The Breakfast Club

It is Saturday at 7:45 a.m. I could be doing any number of things.  I could still be lounging in bed (Impossible… I have been awake for hours and am incapable of sleeping past 6 a.m.) I could be relaxing with a cup of coffee and the NY Times. (Already been there, done that today.) Or, I could be having an early workout at the gym. (A strong contender, as that’s often where I am at this hour… but not today.)  On this particular Saturday morning, I am doing none of these things.

Actually, I am sitting inside a movie theater on State Street in Santa Barbara, California. I am attending the city’s 31st annual film festival and am waiting for the 8 a.m. showing of “Au Plus Pres du Soleil” (“Too Close to the Sun,”) a French-Canadian film, to begin. Until today, I was unaware that movie screenings ever happened earlier than noon.

As the lights begin to dim, the film festival host walks up to the front of the theater to greet the surprisingly alert crowd of 40-50 people (yes- there are other slightly crazy morning movie goers besides me!) and enthusiastically welcomes The Breakfast Club. With this reference to the iconic 1980’s ‘brat pack’ film (one of my old favorites,) the crowd breaks out in giddy cheers. I smile, proud to be a part of this singular group. We all share a special kinship that is vaguely reminiscent of a pre-dawn swim in an icy lake with the polar bear club at summer camp. Granted, this hour is not quite as early as the polar bear swims I recall from my youth (nor is the weather as cold,) but the experience feels similar. I am part of something larger than myself- and it is about more than just awakening early to see a film. This is an adventure.

Not only is the 8 a.m. movie a great way to avoid the lines that precede the afternoon and evening film fest screenings, but also, for those of us who are early risers, it provides an interesting and amusing morning activity to do while our slumber-craving loved ones sleep in.  Most importantly, it delivers entry into a distinctive club of fun-loving trendsetters who like to try new things.

By the time the film lets out, my husband will just be waking up and we will have the entire day to enjoy together. Long live The Breakfast Club!

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Film Fest Theater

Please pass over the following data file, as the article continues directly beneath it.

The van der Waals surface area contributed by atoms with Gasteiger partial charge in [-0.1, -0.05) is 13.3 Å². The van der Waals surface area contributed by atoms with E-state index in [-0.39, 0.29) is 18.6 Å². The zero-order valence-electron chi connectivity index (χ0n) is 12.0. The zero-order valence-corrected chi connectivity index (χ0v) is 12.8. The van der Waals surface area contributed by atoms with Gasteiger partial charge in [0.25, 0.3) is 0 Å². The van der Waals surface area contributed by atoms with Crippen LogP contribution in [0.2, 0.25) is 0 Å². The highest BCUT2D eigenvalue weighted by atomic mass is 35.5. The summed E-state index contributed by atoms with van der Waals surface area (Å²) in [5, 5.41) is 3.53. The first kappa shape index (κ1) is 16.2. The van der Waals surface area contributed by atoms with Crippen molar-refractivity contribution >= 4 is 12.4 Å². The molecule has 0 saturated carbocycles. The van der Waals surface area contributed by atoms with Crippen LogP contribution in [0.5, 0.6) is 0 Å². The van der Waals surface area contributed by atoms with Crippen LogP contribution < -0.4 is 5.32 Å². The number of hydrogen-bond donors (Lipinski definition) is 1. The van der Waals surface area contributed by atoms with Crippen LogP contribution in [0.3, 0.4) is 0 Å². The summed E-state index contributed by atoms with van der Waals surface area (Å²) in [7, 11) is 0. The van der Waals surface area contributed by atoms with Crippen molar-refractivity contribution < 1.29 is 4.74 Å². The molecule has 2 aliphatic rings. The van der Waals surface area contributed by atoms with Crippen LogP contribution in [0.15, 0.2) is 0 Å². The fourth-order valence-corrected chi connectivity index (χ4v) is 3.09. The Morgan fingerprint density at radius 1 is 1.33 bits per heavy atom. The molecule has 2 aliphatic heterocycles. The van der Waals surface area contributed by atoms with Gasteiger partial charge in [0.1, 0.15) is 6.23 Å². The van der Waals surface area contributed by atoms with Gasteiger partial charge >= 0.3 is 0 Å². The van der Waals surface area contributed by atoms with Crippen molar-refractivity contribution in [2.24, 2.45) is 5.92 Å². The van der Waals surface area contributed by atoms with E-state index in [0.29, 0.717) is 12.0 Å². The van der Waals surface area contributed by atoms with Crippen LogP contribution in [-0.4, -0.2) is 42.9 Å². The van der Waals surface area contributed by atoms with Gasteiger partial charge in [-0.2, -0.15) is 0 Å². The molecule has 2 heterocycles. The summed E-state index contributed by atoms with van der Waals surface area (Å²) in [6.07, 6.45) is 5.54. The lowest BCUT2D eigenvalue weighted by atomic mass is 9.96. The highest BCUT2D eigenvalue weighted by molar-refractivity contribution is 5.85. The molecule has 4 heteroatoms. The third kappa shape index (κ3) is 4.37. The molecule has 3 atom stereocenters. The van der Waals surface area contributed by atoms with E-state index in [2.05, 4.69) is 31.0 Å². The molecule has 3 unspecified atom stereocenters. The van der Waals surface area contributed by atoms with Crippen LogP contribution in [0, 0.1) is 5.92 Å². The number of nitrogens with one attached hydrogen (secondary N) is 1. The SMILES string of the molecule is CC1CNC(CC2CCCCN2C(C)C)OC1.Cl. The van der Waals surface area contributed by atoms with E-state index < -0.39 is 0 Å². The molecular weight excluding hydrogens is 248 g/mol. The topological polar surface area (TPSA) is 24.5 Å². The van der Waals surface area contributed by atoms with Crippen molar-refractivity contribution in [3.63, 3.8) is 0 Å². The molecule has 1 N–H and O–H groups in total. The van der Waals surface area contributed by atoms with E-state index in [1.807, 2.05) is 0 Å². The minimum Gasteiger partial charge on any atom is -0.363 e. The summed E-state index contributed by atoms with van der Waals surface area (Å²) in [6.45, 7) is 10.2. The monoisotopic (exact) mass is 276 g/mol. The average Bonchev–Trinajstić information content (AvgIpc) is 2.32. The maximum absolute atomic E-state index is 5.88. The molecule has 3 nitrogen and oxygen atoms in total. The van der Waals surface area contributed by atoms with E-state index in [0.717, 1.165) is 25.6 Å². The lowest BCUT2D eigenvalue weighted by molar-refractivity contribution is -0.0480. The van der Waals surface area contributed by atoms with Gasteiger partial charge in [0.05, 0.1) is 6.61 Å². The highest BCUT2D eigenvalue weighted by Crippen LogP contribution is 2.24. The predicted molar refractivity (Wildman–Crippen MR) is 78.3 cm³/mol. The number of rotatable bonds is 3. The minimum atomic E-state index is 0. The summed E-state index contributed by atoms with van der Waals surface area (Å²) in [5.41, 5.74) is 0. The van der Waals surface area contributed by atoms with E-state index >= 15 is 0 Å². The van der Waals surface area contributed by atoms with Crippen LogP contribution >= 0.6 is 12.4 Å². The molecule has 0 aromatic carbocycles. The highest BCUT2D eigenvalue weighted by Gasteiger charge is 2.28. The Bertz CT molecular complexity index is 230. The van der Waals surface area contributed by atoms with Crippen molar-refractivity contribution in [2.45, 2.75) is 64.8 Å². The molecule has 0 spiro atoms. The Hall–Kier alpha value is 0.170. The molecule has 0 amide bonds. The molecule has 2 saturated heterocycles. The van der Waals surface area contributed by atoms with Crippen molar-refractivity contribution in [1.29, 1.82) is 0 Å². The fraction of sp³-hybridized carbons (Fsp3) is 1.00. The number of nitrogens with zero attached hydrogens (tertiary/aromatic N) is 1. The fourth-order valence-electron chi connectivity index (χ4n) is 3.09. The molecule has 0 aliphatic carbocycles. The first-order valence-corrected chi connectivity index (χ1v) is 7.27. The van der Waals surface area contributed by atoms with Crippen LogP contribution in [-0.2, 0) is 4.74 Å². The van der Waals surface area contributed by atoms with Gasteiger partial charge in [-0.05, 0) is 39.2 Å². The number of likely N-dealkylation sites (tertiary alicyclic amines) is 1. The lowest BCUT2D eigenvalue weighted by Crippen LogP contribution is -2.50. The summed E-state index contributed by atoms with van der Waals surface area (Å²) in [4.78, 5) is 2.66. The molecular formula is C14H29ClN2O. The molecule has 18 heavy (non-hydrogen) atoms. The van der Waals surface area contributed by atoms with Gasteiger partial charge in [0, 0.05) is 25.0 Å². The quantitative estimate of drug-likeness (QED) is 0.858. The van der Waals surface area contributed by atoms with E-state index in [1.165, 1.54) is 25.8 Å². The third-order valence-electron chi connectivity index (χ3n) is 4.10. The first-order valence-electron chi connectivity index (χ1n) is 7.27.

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The Breakfast Clubbers queue up

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State Street, Saturday morning at 7:20 a.m.

 

Limitless

This morning in my exercise class, Jenny Schatzle—top fitness guru, motivational speaker and today’s lead trainer—shared an inspirational story that I believe bears further sharing. Here goes.

A regular participant in Jenny’s exercise program went on a cruise last week. One day aboard the ship, this man joined an exercise class. During the class, the trainer challenged the class to hold a “plank” for as long as possible. There was a 78-year-old man in the class who didn’t even know what a plank was. So, the trainer demonstrated. Soon after, each class member assumed the position. One by one, each person in the class dropped down from his/her plank. Ultimately, the only person remaining in the plank was the 78-year-old man who held his plank for 14 minutes! The trainer and classmates were incredulous; no one had ever seen anything like this. When asked how he was able to hold his plank for so long, the older man responded: “I’ve never done a plank before, so I didn’t set any limits on myself.”

This was an “A-ha” moment for everyone in that cruise ship exercise class and for everyone in my class (including me) this morning. After sharing this story, Jenny challenged us to refrain from the boundaries, limits and preconceived notions we impose on ourselves—not just in the gym, but at work, in our relationships and in all aspects of life. We were encouraged to look around the room, as Jenny pointed out the wide diversity of people: young and old, tall and short, some super-fit, some not-so-fit, a variety of jobs and professions—from CEO’s of major corporations to janitors, bus drivers, teachers, homemakers, doctors, students and everything in between.

In Jenny’s classes, there are no judgments or comparisons of who is better or worse—only a group of individuals who are fulfilling their potential each day not just to be stronger, faster and fitter, but also, to be better, kinder, friendlier people.

Living life without self-imposed limits and expectations of who we should be is very liberating indeed.  It frees me to be my best self, whomever I choose to be… today and always.

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Holding the plank with no limits!